Family give 'toxins' blood
Jul 7 2004
Duncan Higgitt, The Western Mail
THREE generations of a rural Welsh family
had their blood tested last night to discover how many life-threatening
man-made chemicals they have floating around their bodies.
Mother and farmer Enid
Jones, 51, of Melin y Grug, Llanfair Caereinion, near Welshpool, her
mother, Morfydd Thomas, 88, and her daughter Bethan, 11, took part in the
tests that are part of a blood testing survey to find out what toxic
chemicals are present in seven ordinary families across Great Britain.
samples will be tested for the presence of up to 100 chemicals including
lindane, which is known to cause cancer and yet is still in use in some
products used to control head lice.
The survey organisers,
conservation organisation WWF Cymru and the Co-operative Bank, want to
discover how many hazardous chemicals that occur in everyday products make
their way into the population.
The survey will examine
the families' lifestyles to try to establish the possible ways in which
they may be exposed to the toxic chemicals.
It will also explore the
varying levels of chemical contamination across the generations because
some chemicals are passed from mother to child.
Morgan Parry, head of WWF
Cymru, said, "There are many man-made chemicals about which we have little
or no information on their long-term health effects.
"The information we have
on the types, levels and toxicity of the thousands of different chemical
contaminants found in our food, water and air is incomplete.
"We need to understand
much more about the chemicals in our immediate environment. This is
especially important for those who may be particularly vulnerable to the
effects of certain chemicals, including pregnant women, babies and
Mrs Jones agreed to take
part in the study because she was concerned about the lack of safety
information on certain man-made chemicals found in everyday products that
are used in the home, especially the effect they have on children.
Mrs Jones was born and
brought up on the farm that she runs with her husband, Arwel, and she is
keen to find out whether chemicals from sheep dip, such as lindane, which
are no longer used in agriculture, can still be traced in their blood.
Mrs Jones's mother
Morfydd recalls the days when the words man-made chemicals were not even
associated with people's lifestyles. She believes the population half a
century ago adopted healthier lifestyles because they grew and ate their
own food, and used boiling water on clothes rather than washing powders.
The Co-operative Bank
campaigns manager, Kate Daley, said people don't have to work in the
chemicals industry to be contaminated by man-made chemicals.
She said, "We are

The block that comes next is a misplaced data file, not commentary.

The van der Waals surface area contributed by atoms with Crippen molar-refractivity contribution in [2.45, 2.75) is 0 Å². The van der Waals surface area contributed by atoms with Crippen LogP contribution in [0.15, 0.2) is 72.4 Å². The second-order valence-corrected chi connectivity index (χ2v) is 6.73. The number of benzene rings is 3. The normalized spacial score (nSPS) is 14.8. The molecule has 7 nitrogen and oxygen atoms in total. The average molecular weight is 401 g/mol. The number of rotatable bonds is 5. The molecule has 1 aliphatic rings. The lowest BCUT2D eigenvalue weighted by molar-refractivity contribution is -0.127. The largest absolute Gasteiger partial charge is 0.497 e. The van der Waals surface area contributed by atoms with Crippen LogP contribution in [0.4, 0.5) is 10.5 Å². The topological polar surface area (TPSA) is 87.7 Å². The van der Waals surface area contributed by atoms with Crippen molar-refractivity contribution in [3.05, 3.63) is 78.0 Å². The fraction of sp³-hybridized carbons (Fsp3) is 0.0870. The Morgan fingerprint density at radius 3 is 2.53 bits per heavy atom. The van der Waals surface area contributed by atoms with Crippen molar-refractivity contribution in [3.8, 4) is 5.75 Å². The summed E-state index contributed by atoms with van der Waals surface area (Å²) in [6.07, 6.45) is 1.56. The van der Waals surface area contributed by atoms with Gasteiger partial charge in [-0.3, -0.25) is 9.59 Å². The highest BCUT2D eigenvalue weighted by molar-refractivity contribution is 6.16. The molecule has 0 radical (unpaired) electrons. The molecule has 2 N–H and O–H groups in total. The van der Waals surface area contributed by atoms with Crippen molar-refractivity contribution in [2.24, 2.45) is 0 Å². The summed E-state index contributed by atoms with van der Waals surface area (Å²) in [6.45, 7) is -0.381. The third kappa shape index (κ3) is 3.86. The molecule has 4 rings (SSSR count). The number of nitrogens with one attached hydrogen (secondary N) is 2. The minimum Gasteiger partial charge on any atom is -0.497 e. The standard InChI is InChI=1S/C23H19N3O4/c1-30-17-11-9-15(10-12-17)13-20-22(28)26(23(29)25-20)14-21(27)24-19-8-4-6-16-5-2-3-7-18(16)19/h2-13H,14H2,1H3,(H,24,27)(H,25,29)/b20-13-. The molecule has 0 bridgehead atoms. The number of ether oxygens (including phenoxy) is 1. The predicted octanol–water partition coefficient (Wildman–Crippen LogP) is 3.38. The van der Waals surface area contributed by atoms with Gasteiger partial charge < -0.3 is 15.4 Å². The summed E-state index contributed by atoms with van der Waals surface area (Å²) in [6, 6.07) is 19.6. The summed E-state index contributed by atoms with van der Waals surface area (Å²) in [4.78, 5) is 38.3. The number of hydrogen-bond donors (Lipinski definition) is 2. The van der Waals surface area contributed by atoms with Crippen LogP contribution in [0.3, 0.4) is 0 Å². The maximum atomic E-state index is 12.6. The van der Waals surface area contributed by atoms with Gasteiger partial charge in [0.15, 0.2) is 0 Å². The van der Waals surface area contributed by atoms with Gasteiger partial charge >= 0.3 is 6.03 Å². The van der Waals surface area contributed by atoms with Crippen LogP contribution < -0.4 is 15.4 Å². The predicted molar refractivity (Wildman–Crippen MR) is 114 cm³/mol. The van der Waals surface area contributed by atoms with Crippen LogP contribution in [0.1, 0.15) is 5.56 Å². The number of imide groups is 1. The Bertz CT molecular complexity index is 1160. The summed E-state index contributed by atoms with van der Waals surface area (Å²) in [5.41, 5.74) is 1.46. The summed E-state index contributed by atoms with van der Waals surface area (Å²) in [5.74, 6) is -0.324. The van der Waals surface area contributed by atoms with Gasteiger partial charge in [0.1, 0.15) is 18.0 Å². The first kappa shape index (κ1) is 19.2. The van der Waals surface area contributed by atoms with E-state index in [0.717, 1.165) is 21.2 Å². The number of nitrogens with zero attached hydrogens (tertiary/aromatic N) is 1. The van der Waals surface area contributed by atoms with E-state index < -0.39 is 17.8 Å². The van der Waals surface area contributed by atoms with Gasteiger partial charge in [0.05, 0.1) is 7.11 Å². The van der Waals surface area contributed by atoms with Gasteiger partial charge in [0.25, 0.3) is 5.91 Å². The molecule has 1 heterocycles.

particularly concerned about the effects that persistent and
bioaccumulative chemicals, like the ones we're testing for in this survey,
may be having not only on wildlife and ourselves but also on future
WWF is most concerned
about chemicals that do not break down and remain in the environment for a
long time, with levels building up in living things over time, or hormone
disrupting, meaning that they interfere with the normal functioning of our
body's hormone system.
WWF Cymru communications
officer Ruth Bates said, "Persistent and bio-accumulative chemicals build
up in our bodies and those of wildlife and we pass on this legacy to our
children during pregnancy and breast-feeding.
"Because these chemicals
are persistent and bioaccumulative, they are impossible to clean up later.
"History has shown that
such contamination can turn out to be toxic. There is evidence that such
chemicals have adverse impacts on wildlife and there are disturbing trends
that indicate that human health may also be affected in numerous ways.
"Hormone disrupters are
man-made chemicals that can interfere with our hormone systems and can
affect the development, reproduction and behaviour of exposed people and
"Developing babies in the
womb are particularly at risk since their early development is extremely
sensitive to chemicals, especially hormones."
The results of the tests
will be revealed in September.
The EU is negotiating new
legislation to regulate industrial chemicals. The WWF is calling for the
legislation to phase out chemicals that are persistent and
THE Welsh farming family
will be tested for the following man-made chemicals:
Brominated Flame Retardants:
used in everyday items like furniture and electrical appliances;
(PCBs): now banned in the UK after they were found to be toxic and to be
building up in animals and people;
widely used but many now banned after they were found to persistent in the
environment and cause long-term toxic effects in wildlife;
Lindane: no longer used as
an insecticide but still found in lotions, cream and shampoos used to
control head lice;
Phthalates: found in many
plastics and consumer products. Detected in fish, other wildlife,
household dust and fatty foods, meat and dairy products;
used in a range of products from non-stick pans to floor waxes. Very hard
to get rid of;
Artificial musks: used to
fragrance a wide variety of toiletries, cosmetics and cleaning products.
They have been measured in rainwater, river water, lakes and sediment;
Triclosan: man-made chemical
used in everyday products such as kitchenware and soaps.
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